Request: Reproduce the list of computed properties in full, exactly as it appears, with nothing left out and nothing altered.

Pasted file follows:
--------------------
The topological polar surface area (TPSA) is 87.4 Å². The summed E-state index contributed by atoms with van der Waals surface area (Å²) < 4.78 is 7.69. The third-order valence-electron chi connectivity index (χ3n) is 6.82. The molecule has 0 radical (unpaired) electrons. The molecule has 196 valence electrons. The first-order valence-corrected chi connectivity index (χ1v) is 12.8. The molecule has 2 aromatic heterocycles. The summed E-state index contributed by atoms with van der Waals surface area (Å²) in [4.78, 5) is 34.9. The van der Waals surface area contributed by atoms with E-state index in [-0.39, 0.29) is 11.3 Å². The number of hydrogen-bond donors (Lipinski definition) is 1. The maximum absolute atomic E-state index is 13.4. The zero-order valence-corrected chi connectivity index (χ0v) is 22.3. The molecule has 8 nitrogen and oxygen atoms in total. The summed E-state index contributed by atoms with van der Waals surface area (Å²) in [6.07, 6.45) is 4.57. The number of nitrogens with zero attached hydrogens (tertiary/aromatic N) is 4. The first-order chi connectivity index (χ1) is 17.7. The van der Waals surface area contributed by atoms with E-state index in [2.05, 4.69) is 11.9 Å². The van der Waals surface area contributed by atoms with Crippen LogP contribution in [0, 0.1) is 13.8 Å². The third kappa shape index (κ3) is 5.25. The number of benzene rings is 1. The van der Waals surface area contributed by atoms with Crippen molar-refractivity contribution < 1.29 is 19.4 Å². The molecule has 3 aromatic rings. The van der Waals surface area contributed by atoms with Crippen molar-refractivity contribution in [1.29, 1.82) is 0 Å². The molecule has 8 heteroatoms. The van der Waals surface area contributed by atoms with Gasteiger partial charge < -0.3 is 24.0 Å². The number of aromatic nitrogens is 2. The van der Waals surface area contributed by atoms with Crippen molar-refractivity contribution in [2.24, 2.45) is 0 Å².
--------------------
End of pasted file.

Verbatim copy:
The topological polar surface area (TPSA) is 87.4 Å². The summed E-state index contributed by atoms with van der Waals surface area (Å²) < 4.78 is 7.69. The third-order valence-electron chi connectivity index (χ3n) is 6.82. The molecule has 0 radical (unpaired) electrons. The molecule has 196 valence electrons. The first-order valence-corrected chi connectivity index (χ1v) is 12.8. The molecule has 2 aromatic heterocycles. The summed E-state index contributed by atoms with van der Waals surface area (Å²) in [4.78, 5) is 34.9. The van der Waals surface area contributed by atoms with E-state index in [-0.39, 0.29) is 11.3 Å². The number of hydrogen-bond donors (Lipinski definition) is 1. The maximum absolute atomic E-state index is 13.4. The zero-order valence-corrected chi connectivity index (χ0v) is 22.3. The molecule has 8 nitrogen and oxygen atoms in total. The summed E-state index contributed by atoms with van der Waals surface area (Å²) in [6.07, 6.45) is 4.57. The number of nitrogens with zero attached hydrogens (tertiary/aromatic N) is 4. The first-order chi connectivity index (χ1) is 17.7. The van der Waals surface area contributed by atoms with E-state index in [2.05, 4.69) is 11.9 Å². The van der Waals surface area contributed by atoms with Crippen LogP contribution in [0, 0.1) is 13.8 Å². The third kappa shape index (κ3) is 5.25. The number of benzene rings is 1. The van der Waals surface area contributed by atoms with Crippen molar-refractivity contribution < 1.29 is 19.4 Å². The molecule has 3 aromatic rings. The van der Waals surface area contributed by atoms with Crippen molar-refractivity contribution in [1.29, 1.82) is 0 Å². The molecule has 8 heteroatoms. The van der Waals surface area contributed by atoms with Gasteiger partial charge < -0.3 is 24.0 Å². The number of aromatic nitrogens is 2. The van der Waals surface area contributed by atoms with Crippen molar-refractivity contribution in [2.24, 2.45) is 0 Å².